When Apple Jumps, Cirrus Asks: "How High?"

Shares of audio chip designer Cirrus Logic (NASDAQ: CRUS  ) are singing today, jumping as much as 10.1% overnight. The springboard action repaired two days' worth of market damage in one fell swoop:

CRUS data by YCharts.

Cirrus didn't have any news to drive today's action, and it didn't do anything to deserve last week's punishment, either. But the chart starts to make sense when you add another ingredient to the market soup:

CRUS data by YCharts.

Cirrus dives 8% when Apple (NASDAQ: AAPL  ) drops 2%, and jumps right back up when Apple gets a second wind. That's because Apple is far and away Cirrus' largest customer. Every iPod, iPhone, and iPad sold today comes with Cirrus chips driving their speakers and headphone jacks. Cirrus bends over backwards to keep its biggest client happy, and every chip is a custom solution made to Apple's very specific orders.

Cirrus has been looking for secondary revenue streams for years, but Android phones don't reach for high-quality audio because they don't have Apple's ecosystem of music-centric accessories to support. The next big thing on Cirrus' agenda might be LED lighting power management, but LED lamps are still too expensive to really go mainstream. Just ask Cree (NASDAQ: CREE  ) investors how the LED market is coming along:

CRUS data by YCharts.

This turns Cirrus into a leveraged proxy for Apple. The businesses and share prices will tend to move in the same direction whenever Apple is in the news, but Cirrus moves faster. The long-term effects of this symbiotic relationship are pretty dramatic:

CRUS data by YCharts.

Apple has been under heavy fire in recent months. Investors have dropped the stock some 20% from the summer's all-time highs, based on a tasty smoothie of macroeconomic fears, a lack of obvious innovation out of Cupertino, and the magic aura of former CEO Steve Jobs finally fading out. Everyone expects the iPhone 5 and iPad Mini to set sales records in the current holiday quarter, but even all-time blockbuster numbers may not be enough to keep the stock afloat.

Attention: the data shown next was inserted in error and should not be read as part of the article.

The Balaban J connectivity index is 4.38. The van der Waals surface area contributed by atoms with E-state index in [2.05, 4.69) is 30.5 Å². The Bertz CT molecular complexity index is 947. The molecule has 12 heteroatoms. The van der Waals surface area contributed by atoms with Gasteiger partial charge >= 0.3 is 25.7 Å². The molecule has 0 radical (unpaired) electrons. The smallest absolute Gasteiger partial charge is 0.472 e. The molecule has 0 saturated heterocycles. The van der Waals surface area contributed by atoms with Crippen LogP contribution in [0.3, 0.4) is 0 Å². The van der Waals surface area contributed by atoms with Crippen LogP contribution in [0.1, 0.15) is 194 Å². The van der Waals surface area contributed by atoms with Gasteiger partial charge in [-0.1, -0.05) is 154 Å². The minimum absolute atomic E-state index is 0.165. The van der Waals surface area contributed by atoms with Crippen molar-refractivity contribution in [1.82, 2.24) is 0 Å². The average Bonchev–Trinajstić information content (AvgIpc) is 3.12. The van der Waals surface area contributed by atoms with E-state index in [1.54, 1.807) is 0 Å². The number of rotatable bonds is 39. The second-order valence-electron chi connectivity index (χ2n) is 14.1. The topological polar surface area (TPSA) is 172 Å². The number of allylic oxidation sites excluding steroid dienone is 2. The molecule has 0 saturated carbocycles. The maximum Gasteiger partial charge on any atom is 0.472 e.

That bearish attitude finally took a break today, possibly fueled by hopes of a gentle step down from the onrushing fiscal cliff. If consumers can afford more iGadgets, Apple will prosper. And, by extension, so will Cirrus.

There is absolutely no argument that Apple is at the center of technology's largest revolution ever, and that longtime shareholders have been handsomely rewarded with over 1,000% gains. However, there is a debate raging as to whether Apple remains a buy. The Motley Fool's senior technology analyst and managing bureau chief, Eric Bleeker, is prepared to fill you in on both reasons to buy and reasons to sell Apple, and what opportunities are left for the company (and more importantly, your portfolio) going forward. To get instant access to his latest thinking on Apple, simply click here now.


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  • Report this Comment On November 20, 2012, at 1:09 AM, 29763 wrote:

    For what it's worth EPS estimates have been increasing over the last thirty days: from $2.74 to $3.47 for FY ending March 2013 and from $3.16 to $4.00 for FY ending March 2014. Price action looks better the last several days; crossing above 50 day Lower Limit of the Bollenger bands and slow stochastics showing the 15% line (12.78) crossing above the 5% line (9.98). Good signal to cover short positions and wait for the SS 15% line to cross above 20 to take a nibble on the long side.

    Consensus Target prices go from a low of $44 to a high of $64per share. Median Target is $55/sh which same as fair value estimate.

  • Report this Comment On November 27, 2012, at 10:11 AM, plange01 wrote:

    amazon selling its kindle for $129! has killed apple!

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